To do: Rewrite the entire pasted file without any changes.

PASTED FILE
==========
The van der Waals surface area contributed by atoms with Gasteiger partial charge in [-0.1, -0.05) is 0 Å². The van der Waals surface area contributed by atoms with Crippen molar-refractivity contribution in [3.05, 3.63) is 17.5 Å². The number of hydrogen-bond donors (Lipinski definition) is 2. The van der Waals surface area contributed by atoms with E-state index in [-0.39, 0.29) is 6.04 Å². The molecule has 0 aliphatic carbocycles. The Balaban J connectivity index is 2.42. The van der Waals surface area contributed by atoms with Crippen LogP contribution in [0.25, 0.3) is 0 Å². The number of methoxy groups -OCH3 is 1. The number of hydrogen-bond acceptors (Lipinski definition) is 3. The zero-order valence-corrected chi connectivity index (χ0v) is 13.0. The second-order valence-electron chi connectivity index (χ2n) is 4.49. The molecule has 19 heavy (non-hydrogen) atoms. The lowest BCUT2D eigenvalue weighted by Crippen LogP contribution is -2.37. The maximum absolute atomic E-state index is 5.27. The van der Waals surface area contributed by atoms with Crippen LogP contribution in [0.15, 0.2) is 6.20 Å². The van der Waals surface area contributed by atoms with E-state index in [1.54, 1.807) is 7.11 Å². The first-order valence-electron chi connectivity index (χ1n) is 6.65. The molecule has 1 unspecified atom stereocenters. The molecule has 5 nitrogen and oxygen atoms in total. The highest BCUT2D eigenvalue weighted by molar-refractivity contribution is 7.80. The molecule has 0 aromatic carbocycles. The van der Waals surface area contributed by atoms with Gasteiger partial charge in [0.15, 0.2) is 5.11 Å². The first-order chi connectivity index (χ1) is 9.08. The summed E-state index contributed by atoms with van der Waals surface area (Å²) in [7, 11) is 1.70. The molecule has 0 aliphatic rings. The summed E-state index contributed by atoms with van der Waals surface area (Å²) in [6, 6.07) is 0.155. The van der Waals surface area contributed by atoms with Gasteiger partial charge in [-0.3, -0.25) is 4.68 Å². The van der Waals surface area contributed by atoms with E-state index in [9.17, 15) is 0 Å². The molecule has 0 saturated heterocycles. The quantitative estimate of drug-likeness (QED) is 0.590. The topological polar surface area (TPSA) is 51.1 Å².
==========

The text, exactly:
The van der Waals surface area contributed by atoms with Gasteiger partial charge in [-0.1, -0.05) is 0 Å². The van der Waals surface area contributed by atoms with Crippen molar-refractivity contribution in [3.05, 3.63) is 17.5 Å². The number of hydrogen-bond donors (Lipinski definition) is 2. The van der Waals surface area contributed by atoms with E-state index in [-0.39, 0.29) is 6.04 Å². The molecule has 0 aliphatic carbocycles. The Balaban J connectivity index is 2.42. The van der Waals surface area contributed by atoms with Crippen LogP contribution in [0.25, 0.3) is 0 Å². The number of methoxy groups -OCH3 is 1. The number of hydrogen-bond acceptors (Lipinski definition) is 3. The zero-order valence-corrected chi connectivity index (χ0v) is 13.0. The second-order valence-electron chi connectivity index (χ2n) is 4.49. The molecule has 19 heavy (non-hydrogen) atoms. The lowest BCUT2D eigenvalue weighted by Crippen LogP contribution is -2.37. The maximum absolute atomic E-state index is 5.27. The van der Waals surface area contributed by atoms with Crippen LogP contribution in [0.15, 0.2) is 6.20 Å². The van der Waals surface area contributed by atoms with E-state index in [1.54, 1.807) is 7.11 Å². The first-order valence-electron chi connectivity index (χ1n) is 6.65. The molecule has 1 unspecified atom stereocenters. The molecule has 5 nitrogen and oxygen atoms in total. The highest BCUT2D eigenvalue weighted by molar-refractivity contribution is 7.80. The molecule has 0 aromatic carbocycles. The van der Waals surface area contributed by atoms with Gasteiger partial charge in [0.15, 0.2) is 5.11 Å². The first-order chi connectivity index (χ1) is 9.08. The summed E-state index contributed by atoms with van der Waals surface area (Å²) in [7, 11) is 1.70. The molecule has 0 aliphatic rings. The summed E-state index contributed by atoms with van der Waals surface area (Å²) in [6, 6.07) is 0.155. The van der Waals surface area contributed by atoms with Gasteiger partial charge in [-0.3, -0.25) is 4.68 Å². The van der Waals surface area contributed by atoms with E-state index in [9.17, 15) is 0 Å². The molecule has 0 saturated heterocycles. The quantitative estimate of drug-likeness (QED) is 0.590. The topological polar surface area (TPSA) is 51.1 Å².